As Lithuania considers additional measures to prevent the coronavirus spread, a health vice minister said the country may introduce checks on travelers crossing the border by road.
According to Algirdas Šešelgis, who heads the Health Ministry's Emergency Operations Centre, Lithuania would not be putting any restrictions on movement, but only “certain controls and checks, just as we have at airports”.
He added that Lithuania would consider introducing any control mechanism agreed on among European Union ministers who met in Brussels on Thursday.
Checks on the roads would be a complicated procedure, according to Šešelgis, requiring 24-hour posts and a large number of health specialists on duty. Moreover, their protection and the legal right to stop vehicles would have to be addressed, he said.
Šešelgis told LRT English on Friday that the question of internal Schengen controls would only be introduced if Lithuania had more than several coronavirus case in Lithuania, "similarly as in Germany, for example".
"It's more of a consideration and a perspective" looking ahead, he added.
Countries can only introduce Schenzen Zone controls under speicifc legal conditions.
Currently, Lithuania has introduced checks at the country's three airports and the Klaipėda seaports. These, Šešelgis said, help to identify and isolate possible coronavirus COVID-19 cases, but do not prevent the virus from coming to Lithuania.
The Health Ministry will receive preliminary information about the EU's recommendations on Friday and decisions can be made on Monday, according to the official.
Demand for face masks
The spread of the new coronavirus has increased the demand for medical face masks across the world.
Lithuanian pharmacies have told BNS the demand for face masks has gone up significantly, but they have sufficient stocks and are taking action to prevent shortages.
“We had a flu epidemic around this time last year, but now people buy five or six times more [face masks],” Džeraldas Kauneckas of the Gintarinė Vaistinė pharmacy chain said. “There's been a significant increase. The interesting thing is that people buy [...] whole boxes of 50 masks.”
Read more: Coronavirus: Lithuanians ‘clearing out’ stocks of face masks
The demand so high is unusual, he said, but the chain is looking for ways to make additional orders and make sure there's enough face masks for everyone.
The Eurovaistinė pharmacy chain said on Tuesday sales of face masks had increased twelve-fold.
“We have over 30,000 face masks at our pharmacies. The amounts will treble tomorrow. We are in constant contact with suppliers,” Laura Bielskė, a spokeswoman for the chain, said in a statement.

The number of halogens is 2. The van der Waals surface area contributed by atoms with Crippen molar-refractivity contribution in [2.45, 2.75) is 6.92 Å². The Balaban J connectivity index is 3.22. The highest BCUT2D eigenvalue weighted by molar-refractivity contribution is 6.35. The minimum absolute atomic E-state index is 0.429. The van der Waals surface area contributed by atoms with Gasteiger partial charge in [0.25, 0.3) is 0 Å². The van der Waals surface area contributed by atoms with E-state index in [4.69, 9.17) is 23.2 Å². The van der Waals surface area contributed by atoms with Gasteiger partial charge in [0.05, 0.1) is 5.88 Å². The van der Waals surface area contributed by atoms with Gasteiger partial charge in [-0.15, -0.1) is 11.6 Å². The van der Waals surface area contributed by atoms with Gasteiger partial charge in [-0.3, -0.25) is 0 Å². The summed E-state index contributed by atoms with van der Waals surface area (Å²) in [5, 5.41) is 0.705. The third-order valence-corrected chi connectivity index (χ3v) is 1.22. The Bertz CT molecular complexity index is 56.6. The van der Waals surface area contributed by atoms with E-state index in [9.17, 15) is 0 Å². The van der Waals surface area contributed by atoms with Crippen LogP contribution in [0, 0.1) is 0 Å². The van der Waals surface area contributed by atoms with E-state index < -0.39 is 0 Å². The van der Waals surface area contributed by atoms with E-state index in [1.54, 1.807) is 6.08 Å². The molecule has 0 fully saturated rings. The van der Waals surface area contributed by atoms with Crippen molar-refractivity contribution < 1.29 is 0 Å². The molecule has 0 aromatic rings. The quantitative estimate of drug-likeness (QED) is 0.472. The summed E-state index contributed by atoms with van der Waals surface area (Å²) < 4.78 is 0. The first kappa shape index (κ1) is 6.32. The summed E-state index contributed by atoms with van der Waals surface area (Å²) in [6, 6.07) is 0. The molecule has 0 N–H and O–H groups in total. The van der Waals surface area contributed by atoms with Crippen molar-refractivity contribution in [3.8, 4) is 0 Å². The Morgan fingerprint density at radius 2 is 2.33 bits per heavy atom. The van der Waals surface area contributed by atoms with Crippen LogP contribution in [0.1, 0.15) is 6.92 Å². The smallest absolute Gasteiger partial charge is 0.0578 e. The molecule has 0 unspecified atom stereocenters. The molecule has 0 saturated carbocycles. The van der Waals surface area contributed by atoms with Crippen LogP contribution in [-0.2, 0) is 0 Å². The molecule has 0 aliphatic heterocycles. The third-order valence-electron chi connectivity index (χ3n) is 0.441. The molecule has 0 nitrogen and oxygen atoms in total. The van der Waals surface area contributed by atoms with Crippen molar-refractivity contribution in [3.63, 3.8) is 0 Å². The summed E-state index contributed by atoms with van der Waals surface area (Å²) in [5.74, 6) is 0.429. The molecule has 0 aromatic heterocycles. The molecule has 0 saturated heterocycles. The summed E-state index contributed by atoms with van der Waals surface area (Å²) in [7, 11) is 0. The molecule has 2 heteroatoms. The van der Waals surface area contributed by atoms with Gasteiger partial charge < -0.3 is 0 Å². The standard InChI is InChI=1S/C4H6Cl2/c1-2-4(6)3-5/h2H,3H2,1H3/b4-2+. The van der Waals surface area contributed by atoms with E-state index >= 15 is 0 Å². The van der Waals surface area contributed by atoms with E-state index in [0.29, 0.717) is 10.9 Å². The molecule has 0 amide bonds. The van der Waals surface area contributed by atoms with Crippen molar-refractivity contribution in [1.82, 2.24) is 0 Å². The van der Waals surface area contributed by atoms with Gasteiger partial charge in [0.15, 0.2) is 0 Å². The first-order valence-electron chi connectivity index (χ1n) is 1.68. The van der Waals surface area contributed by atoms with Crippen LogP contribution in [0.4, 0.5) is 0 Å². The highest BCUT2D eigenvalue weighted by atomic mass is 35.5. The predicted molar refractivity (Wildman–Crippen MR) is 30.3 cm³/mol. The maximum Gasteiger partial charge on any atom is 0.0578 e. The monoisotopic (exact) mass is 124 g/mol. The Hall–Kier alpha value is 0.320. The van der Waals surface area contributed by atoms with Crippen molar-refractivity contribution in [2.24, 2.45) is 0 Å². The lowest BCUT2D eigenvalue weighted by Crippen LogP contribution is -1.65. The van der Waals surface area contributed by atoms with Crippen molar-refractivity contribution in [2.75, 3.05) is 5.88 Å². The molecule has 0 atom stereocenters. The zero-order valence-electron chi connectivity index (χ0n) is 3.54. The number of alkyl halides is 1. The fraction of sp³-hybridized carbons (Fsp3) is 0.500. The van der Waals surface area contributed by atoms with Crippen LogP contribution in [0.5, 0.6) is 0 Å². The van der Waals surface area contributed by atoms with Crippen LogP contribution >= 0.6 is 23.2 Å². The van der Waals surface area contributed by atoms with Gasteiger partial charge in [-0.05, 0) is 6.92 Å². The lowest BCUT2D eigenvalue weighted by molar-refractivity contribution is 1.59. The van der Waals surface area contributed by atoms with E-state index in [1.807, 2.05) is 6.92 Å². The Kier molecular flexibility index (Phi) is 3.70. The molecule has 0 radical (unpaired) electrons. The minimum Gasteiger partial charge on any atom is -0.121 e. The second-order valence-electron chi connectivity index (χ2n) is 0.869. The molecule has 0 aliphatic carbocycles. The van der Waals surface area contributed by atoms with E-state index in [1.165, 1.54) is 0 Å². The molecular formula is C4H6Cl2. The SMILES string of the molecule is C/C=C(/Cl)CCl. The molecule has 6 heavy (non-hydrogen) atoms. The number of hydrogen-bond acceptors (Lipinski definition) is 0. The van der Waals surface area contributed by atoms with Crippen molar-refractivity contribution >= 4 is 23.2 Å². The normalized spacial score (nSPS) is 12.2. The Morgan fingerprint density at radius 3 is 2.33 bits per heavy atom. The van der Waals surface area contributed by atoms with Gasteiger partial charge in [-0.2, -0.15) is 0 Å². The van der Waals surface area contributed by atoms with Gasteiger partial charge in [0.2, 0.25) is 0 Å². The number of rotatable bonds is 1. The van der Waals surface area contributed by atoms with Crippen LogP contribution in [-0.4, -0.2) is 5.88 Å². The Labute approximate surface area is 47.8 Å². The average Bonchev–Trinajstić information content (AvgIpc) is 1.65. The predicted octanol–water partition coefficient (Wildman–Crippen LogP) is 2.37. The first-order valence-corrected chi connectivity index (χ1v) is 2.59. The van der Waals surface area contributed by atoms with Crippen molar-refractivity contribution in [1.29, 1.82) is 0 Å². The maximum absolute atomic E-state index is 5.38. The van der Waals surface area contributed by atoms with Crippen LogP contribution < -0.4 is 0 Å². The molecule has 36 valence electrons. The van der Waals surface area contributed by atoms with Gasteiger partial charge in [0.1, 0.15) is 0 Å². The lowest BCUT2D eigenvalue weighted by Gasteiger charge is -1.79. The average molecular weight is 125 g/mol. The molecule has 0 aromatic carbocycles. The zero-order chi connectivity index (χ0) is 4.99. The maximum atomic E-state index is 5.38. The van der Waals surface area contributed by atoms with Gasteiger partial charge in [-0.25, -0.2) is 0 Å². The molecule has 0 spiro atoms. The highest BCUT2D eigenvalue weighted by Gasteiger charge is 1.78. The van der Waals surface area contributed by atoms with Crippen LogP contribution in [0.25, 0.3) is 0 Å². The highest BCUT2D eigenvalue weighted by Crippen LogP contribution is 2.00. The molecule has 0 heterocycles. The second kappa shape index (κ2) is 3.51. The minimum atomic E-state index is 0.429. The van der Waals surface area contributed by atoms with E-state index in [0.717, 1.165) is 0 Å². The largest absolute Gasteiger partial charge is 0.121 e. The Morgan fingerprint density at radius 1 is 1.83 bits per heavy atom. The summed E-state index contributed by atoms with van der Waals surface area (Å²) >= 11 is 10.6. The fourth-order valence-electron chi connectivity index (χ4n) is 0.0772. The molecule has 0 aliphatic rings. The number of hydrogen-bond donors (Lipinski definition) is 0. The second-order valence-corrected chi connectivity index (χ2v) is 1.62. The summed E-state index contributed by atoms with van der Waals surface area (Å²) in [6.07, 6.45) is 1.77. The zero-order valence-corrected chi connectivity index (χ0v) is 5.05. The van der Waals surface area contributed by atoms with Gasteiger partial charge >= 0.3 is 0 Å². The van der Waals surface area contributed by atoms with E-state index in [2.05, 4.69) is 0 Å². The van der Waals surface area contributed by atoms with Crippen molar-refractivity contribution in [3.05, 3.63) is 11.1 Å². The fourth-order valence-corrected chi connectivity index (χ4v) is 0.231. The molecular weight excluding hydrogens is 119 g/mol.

Rasa Marcinkevicienė, the managing director of BENU Vaistinė Lietuva, said the chain's pharmacies are feeling the coronavirus scare.
“We saw the biggest increase in medical masks sales in late January and early February [when they] jumped ten times,” she said, adding that the demand has stabilised.
People ask to be tested
As news of the new coronavirus coincided with the flu season, Emergency Response Centre (ERC) has received more calls from concerned people.
According to Šešelgis, a growing number of people want to be tested for the new virus, despite having no indication they could be infected.
“Hospital managers we have talked to say there's a slightly higher number of people who want to be tested [for the coronavirus] preventively, but they see absolutely no reason for taking samples and sending them to the laboratory,” the vice minister said.
If a person has flu symptoms, but has not visited China, they should not be concerned about the coronavirus, he said.
Vilma Juozevičiūtė, a spokeswoman for the ERC, said there had been 16 calls since January 25 from people who were concerned they might have the coronavirus.
There have also been 18 calls when people had various questions or wanted additional information about the coronavirus, and they were given phone numbers for consultations.
The National Public Health Centre said 32 people have turned to medical establishments in Lithuania since January 27 over suspicions they might have the coronavirus. Five of them underwent specific tests for the new virus. Four tests came back negative, one is still pending.
Twenty-seven people have been under surveillance, with one in self-isolation.
Since January 27, the NPHC has provided over 10,200 consultations, including dozens to hospitals, airports, municipalities and other establishments.